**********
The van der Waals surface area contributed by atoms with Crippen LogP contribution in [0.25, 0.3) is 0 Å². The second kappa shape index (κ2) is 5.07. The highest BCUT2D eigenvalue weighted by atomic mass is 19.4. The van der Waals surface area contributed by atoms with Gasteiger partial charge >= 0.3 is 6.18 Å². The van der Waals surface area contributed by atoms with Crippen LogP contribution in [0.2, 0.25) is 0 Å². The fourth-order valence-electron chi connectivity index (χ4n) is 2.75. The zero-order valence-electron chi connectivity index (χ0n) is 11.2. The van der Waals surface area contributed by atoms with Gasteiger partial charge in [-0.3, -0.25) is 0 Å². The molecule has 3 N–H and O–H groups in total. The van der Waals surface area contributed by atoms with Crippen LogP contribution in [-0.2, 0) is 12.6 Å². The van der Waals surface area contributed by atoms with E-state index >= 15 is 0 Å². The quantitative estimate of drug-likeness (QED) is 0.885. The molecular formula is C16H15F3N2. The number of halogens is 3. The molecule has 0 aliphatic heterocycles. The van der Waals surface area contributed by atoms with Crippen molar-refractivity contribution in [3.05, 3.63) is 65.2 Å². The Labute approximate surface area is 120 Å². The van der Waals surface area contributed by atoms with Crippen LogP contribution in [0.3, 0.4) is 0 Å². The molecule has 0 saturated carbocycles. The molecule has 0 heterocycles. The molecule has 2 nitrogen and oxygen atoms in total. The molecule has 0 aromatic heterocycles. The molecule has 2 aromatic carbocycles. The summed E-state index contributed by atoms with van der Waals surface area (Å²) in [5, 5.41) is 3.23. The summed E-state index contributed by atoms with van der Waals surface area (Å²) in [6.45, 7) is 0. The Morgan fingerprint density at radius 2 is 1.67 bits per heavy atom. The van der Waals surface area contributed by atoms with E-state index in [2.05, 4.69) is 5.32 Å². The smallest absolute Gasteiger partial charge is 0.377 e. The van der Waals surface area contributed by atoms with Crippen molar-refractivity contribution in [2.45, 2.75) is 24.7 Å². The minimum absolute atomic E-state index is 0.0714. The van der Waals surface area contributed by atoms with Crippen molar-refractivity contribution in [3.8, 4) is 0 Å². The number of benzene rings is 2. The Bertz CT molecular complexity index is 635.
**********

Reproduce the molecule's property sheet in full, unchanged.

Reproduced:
The van der Waals surface area contributed by atoms with Crippen LogP contribution in [0.25, 0.3) is 0 Å². The second kappa shape index (κ2) is 5.07. The highest BCUT2D eigenvalue weighted by atomic mass is 19.4. The van der Waals surface area contributed by atoms with Gasteiger partial charge >= 0.3 is 6.18 Å². The van der Waals surface area contributed by atoms with Crippen LogP contribution in [0.2, 0.25) is 0 Å². The fourth-order valence-electron chi connectivity index (χ4n) is 2.75. The zero-order valence-electron chi connectivity index (χ0n) is 11.2. The van der Waals surface area contributed by atoms with Gasteiger partial charge in [-0.3, -0.25) is 0 Å². The molecule has 3 N–H and O–H groups in total. The van der Waals surface area contributed by atoms with Crippen LogP contribution in [-0.2, 0) is 12.6 Å². The van der Waals surface area contributed by atoms with E-state index >= 15 is 0 Å². The quantitative estimate of drug-likeness (QED) is 0.885. The molecular formula is C16H15F3N2. The number of halogens is 3. The molecule has 0 aliphatic heterocycles. The van der Waals surface area contributed by atoms with Crippen molar-refractivity contribution in [3.05, 3.63) is 65.2 Å². The Labute approximate surface area is 120 Å². The van der Waals surface area contributed by atoms with Crippen LogP contribution in [0.3, 0.4) is 0 Å². The molecule has 0 saturated carbocycles. The molecule has 0 heterocycles. The molecule has 2 nitrogen and oxygen atoms in total. The molecule has 0 aromatic heterocycles. The molecule has 2 aromatic carbocycles. The summed E-state index contributed by atoms with van der Waals surface area (Å²) in [5, 5.41) is 3.23. The summed E-state index contributed by atoms with van der Waals surface area (Å²) in [6.45, 7) is 0. The Morgan fingerprint density at radius 2 is 1.67 bits per heavy atom. The van der Waals surface area contributed by atoms with E-state index in [2.05, 4.69) is 5.32 Å². The smallest absolute Gasteiger partial charge is 0.377 e. The van der Waals surface area contributed by atoms with Crippen molar-refractivity contribution in [2.45, 2.75) is 24.7 Å². The minimum absolute atomic E-state index is 0.0714. The van der Waals surface area contributed by atoms with Crippen molar-refractivity contribution in [3.8, 4) is 0 Å². The number of benzene rings is 2. The Bertz CT molecular complexity index is 635.